I was not surprised when I found out that my name was on a hit list of journalists, artists and activists who fled Turkey for political reasons, which was circulated on social media earlier this month.
I am not a political person. I am not affiliated with any religious or ideological group. Back in Turkey, I was a court reporter, and my only concern was justice. Yet, I was the first journalist for whom a warrant was issued after the failed coup attempt in Turkey on July 15, 2016.
Now I’m the only female journalist on a list of 21 Turkish intellectuals living in Europe and North America threatened with death. The list was published by a pro-government social media account called Jitemkurt on July 11 and removed shortly after, but its existence has been confirmed by the European police.
Attacks on Turkish dissidents in Europe
A few days before the publication, Erk Acarer, a journalist of Turkish origin living in Germany, was attacked in front of his house. The attackers threatened him with the words “you will not write.”
After the attack on Acarer, the German police approached journalists Cevheri Güven and Celal Başlangıç and artist Ferhat Tunç to warn them that their lives were in danger. As reported by Celal Başlangıç, the police told him they knew about two “execution lists.”
“The German policemen who came to my house told me about the list — that there was a list of 55 people against (Turkish President Recep Tayyip) Erdogan living abroad, and that my name was on this list,” he said. “We learned that the police were conducting an investigation before the list on this subject leaked to social media. Our lawyer is trying to get information about this issue.” Başlangıç said.
“They have no limits”
Turkish dissidents living in the U.K. are in danger as well, said Gökhan Yavuzel, a Kurdish writer living in Wales. Yavuzel, whose name was also on the hit list, was warned by the British police, he told New Canadian Media a few days ago.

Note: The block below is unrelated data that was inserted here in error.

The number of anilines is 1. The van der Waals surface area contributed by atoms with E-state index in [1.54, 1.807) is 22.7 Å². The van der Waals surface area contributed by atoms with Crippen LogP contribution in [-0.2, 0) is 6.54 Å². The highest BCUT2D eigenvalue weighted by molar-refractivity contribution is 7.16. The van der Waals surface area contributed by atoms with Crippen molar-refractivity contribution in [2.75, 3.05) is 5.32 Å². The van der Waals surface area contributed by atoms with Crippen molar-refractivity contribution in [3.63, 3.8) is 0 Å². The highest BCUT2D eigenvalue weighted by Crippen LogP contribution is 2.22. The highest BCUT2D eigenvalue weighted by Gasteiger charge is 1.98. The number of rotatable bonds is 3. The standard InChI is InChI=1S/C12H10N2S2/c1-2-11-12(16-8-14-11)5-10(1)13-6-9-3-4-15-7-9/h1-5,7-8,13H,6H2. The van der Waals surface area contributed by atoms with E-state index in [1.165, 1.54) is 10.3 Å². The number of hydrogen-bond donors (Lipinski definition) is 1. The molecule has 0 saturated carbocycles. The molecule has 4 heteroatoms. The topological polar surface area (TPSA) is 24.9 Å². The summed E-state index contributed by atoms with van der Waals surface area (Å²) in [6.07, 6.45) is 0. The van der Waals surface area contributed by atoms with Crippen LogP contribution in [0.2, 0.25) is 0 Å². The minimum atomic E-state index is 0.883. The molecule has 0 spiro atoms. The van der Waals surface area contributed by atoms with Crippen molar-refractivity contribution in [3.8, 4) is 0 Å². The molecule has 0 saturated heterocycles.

“The police said that security measures have been increased in the area where I live,” he said. “I am a writer. I write my thoughts and feelings. When I take the responsibility that every writer should take and see something wrong, I say, ‘This is wrong’ and I defend democracy and Justice, as others who are in the list.”
But Kurdish artists are targets even just for creating in their mother tongue.
Despite the increased security measures, Yavuzel was attacked and beaten near his house only Monday, July 26.
“Today I was attacked by four people… The police came, the ambulance. After the police station statement, I was dropped off at my house. I also have some minor bruises on my back,” Yavuzel posted on his Twitter account.
After the incident, he texted me to let me know he was fine and to tell me to be careful. “They have no limits,” he wrote.
Punished for seeking truth and justice
Ferhat Tunç, another artist included in the hit list, said he raises his voice “against human rights violations as much as I can. I never discriminate between people whose rights I seek. The journalists on the list are also after the truth.”
“They prevented us from living, producing and speaking in our country, but we know that these days will pass,” he added, referring to those behind the threats.
The expanded hit list mentioned by the German police includes another woman, Hilal Nesin. She is an artist and a singer who is married to a famous journalist, Ahmet Nesin.
But as the only woman on the first hit list that appeared on social media, I was asked to comment on the situation for the Greek national channel, Open News, on July 23.
This is what I had to say:
“I’ve spent my whole life believing in justice. I have had no other purpose other than justice and seeking the truth. The death list doesn’t scare me because I died while crossing the border from Turkey to Greece. I am no longer the same person. It is impossible for me to be. No one can kill as much as I kill myself. No one can threaten me with death and scare me.”
Hit lists are produced in absence of justice. The system in Turkey has become frightening and barbaric. But I don’t have any fear.
Arzu Yildiz graduated from Istanbul Bilgi University in TV Journalism Department and has worked as a journalist, editor and senior reporter. She has written critical pieces of investigative journalism about unresolved murder cases in the Southeast against Kurdish businessmen and illegal weapons supply to Syria. She has four books published and writes for New Canadian Media.